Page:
From the archives
A look through the back editions of the Cumbernauld News
AN EYE CATCHING purpose-built glass building that was Cumbernauld’s new town hall was officially opened by Provost Vincent Mathieson. The striking new structure in Bron Way was intended for commercial or private hire as it boasted two large halls for hire. Changing rooms and a huge kitchen area had also been included in the new facility. North Lanarkshire Council also saw the town hall as being a performing arts venue – and stressed that anyone who wished to utilise the hall could now do so.
A BUS company was forced to defend their decision to abolish cut-price fares for school pupils. Kelvin Scottish claimed its new ‘Hop On’ ticket gave youngsters better value for money but parents said it nearly doubled what they had been shelling out initially. The situation had arisen when the firm abolished half-price fares for children before 9am – but the firm would allow the Hop On fare to be used all day and weekends without restrictions. Aggrieved parent Albert Rae from Westfield said: “This is a terrible increase – we are having to pay nearly twice as much to send our son to school.’’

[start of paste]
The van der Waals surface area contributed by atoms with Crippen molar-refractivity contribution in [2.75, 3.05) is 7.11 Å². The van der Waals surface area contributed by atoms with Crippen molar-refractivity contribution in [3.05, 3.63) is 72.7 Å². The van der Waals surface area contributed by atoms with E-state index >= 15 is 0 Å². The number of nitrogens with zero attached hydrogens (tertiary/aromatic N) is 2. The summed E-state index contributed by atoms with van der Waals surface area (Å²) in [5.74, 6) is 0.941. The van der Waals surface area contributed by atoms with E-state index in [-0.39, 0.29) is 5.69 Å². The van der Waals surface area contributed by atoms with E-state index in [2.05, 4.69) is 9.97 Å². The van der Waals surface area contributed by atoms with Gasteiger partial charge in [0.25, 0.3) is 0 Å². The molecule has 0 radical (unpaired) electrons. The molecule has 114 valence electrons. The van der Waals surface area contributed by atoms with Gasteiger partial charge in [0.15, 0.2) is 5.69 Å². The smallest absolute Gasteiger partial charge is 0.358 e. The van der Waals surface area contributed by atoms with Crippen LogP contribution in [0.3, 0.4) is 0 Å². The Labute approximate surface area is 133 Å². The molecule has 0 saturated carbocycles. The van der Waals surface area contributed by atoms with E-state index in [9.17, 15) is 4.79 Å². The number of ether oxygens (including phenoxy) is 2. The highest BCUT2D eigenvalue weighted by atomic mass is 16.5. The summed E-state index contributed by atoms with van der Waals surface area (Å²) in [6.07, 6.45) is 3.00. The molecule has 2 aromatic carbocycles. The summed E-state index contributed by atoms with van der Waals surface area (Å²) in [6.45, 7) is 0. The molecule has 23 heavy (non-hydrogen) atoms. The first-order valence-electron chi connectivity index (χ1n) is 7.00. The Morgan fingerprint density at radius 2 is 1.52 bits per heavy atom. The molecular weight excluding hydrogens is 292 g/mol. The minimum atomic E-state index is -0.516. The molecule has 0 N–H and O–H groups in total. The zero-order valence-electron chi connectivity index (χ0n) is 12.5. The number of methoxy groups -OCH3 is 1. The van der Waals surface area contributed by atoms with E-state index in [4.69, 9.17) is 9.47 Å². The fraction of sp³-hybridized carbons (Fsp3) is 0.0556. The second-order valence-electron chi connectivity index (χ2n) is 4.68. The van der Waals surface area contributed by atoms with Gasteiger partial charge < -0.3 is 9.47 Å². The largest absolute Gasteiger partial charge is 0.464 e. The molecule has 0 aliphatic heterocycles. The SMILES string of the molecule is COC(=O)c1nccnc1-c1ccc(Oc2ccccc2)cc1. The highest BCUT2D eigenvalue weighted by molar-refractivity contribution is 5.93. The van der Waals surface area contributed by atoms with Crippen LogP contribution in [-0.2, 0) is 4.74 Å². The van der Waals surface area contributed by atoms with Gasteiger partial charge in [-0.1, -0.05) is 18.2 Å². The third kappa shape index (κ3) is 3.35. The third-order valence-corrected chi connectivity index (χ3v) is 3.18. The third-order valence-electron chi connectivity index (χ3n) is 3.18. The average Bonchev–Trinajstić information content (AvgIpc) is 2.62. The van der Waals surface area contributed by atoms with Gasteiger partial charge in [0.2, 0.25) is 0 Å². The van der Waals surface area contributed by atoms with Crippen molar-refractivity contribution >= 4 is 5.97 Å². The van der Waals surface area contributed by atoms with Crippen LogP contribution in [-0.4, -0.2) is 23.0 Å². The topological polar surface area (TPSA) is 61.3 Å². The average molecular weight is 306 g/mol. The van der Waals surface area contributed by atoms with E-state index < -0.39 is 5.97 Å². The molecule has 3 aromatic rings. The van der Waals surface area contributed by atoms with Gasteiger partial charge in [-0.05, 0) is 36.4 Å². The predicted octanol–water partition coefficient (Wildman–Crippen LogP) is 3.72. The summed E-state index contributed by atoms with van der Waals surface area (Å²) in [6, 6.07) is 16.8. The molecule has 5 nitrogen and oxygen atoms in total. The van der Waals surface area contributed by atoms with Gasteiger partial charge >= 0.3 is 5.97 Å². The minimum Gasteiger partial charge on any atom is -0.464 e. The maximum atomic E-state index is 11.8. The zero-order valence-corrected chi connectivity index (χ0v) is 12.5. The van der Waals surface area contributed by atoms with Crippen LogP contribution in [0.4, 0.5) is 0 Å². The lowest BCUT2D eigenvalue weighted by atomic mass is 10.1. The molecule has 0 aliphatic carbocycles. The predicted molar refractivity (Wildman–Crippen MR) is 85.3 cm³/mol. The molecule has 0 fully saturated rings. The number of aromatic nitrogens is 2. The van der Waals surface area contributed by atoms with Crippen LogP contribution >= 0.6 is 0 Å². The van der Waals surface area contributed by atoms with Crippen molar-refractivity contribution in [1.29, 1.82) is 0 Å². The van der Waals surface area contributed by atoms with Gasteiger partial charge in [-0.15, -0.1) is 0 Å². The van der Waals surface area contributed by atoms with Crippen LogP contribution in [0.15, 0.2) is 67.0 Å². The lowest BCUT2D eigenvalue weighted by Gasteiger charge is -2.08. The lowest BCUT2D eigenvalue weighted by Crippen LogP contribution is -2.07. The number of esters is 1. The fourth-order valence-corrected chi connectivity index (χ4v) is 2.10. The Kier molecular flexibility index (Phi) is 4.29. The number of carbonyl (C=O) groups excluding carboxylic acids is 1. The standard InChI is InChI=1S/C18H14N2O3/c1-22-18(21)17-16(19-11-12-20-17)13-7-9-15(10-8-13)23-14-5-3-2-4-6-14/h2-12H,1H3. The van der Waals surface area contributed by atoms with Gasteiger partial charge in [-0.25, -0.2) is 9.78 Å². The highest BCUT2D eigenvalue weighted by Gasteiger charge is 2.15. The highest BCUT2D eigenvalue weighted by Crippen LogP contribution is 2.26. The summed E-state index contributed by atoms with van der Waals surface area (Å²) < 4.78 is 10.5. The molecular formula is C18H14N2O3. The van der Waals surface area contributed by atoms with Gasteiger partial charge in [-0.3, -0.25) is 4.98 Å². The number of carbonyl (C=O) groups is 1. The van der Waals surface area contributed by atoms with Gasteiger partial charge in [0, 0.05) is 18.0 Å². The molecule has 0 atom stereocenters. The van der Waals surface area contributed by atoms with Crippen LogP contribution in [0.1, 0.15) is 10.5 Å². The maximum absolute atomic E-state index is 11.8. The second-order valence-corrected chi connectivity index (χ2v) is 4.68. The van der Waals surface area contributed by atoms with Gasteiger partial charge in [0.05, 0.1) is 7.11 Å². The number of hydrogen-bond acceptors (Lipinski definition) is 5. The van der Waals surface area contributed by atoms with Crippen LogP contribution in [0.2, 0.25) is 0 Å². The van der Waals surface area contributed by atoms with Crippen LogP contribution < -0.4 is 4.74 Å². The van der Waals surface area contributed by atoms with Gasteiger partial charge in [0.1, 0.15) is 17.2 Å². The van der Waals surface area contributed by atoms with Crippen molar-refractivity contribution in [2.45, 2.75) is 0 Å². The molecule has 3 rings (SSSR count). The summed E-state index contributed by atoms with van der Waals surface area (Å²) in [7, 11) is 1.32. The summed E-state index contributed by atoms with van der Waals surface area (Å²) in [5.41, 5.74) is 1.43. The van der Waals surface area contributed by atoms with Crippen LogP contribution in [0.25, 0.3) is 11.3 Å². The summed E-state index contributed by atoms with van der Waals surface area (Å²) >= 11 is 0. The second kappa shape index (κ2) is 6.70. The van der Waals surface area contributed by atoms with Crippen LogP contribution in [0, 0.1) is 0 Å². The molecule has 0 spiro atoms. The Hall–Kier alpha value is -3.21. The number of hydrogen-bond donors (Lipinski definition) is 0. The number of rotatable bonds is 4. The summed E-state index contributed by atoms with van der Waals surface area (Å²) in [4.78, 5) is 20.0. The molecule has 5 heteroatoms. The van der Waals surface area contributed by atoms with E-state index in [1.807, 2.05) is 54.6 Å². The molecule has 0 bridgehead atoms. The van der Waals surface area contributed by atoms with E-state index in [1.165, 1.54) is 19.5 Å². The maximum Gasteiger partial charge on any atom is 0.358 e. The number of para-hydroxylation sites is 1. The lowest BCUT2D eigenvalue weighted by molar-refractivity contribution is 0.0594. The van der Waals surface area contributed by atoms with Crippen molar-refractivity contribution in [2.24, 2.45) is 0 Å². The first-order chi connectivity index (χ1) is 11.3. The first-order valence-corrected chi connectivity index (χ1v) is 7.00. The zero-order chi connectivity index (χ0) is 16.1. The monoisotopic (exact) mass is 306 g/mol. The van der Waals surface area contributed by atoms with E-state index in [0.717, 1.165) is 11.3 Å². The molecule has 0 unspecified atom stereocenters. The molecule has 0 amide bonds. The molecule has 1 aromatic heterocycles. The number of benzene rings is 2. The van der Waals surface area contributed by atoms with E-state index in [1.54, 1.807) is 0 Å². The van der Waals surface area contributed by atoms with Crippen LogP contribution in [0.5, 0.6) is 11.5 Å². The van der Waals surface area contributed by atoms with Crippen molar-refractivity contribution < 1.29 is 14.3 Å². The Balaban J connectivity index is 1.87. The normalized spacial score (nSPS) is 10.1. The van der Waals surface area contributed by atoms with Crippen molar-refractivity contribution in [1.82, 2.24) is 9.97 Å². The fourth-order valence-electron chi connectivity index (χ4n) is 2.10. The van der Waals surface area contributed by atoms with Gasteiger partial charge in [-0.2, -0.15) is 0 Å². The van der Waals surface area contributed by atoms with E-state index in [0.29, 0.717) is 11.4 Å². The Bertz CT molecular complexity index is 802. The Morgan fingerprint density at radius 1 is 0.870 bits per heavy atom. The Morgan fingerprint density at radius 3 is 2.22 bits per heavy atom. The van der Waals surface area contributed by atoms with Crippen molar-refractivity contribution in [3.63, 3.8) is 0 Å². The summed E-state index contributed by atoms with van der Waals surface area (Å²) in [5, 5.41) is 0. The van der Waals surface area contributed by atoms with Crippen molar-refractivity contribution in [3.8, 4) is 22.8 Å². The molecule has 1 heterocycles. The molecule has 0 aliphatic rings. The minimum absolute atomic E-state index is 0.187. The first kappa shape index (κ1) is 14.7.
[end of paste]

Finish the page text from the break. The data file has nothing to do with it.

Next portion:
CUMBERNAULD’S longest serving headteacher retired after being at the helm of Our Lady’s High School since its opening in 1968 – Peter Craigen. Two special presentations – one from the lower school and one from the uppper- were made to Mr Craigen and staff arranged their own event for Mr Craigen and his family at the Bellahouston Hotel in Glasgow. He said: “The last eight and a half years have been the high point of my teaching career.’’ Mr Craigen would be replaced by Raymond Healy who taught at St Patrick’s High School in Dumbarton.
A COMPUTER painstakingly put together by Cumbernauld workers was being used to help build at 532-mile stretch of the 800 mile Trans Amazon Highway in Brazil! The Burroughs L2000 computer had been taken into this rough and primitiv terrain by the 8th Battalion of the Brazilian Army Engineer Corps – where it was being used to process payments for military and civilian personnel working on the project. The vital item would also help with inventory control -and locals from the town’s biggest workforce had made it all possible!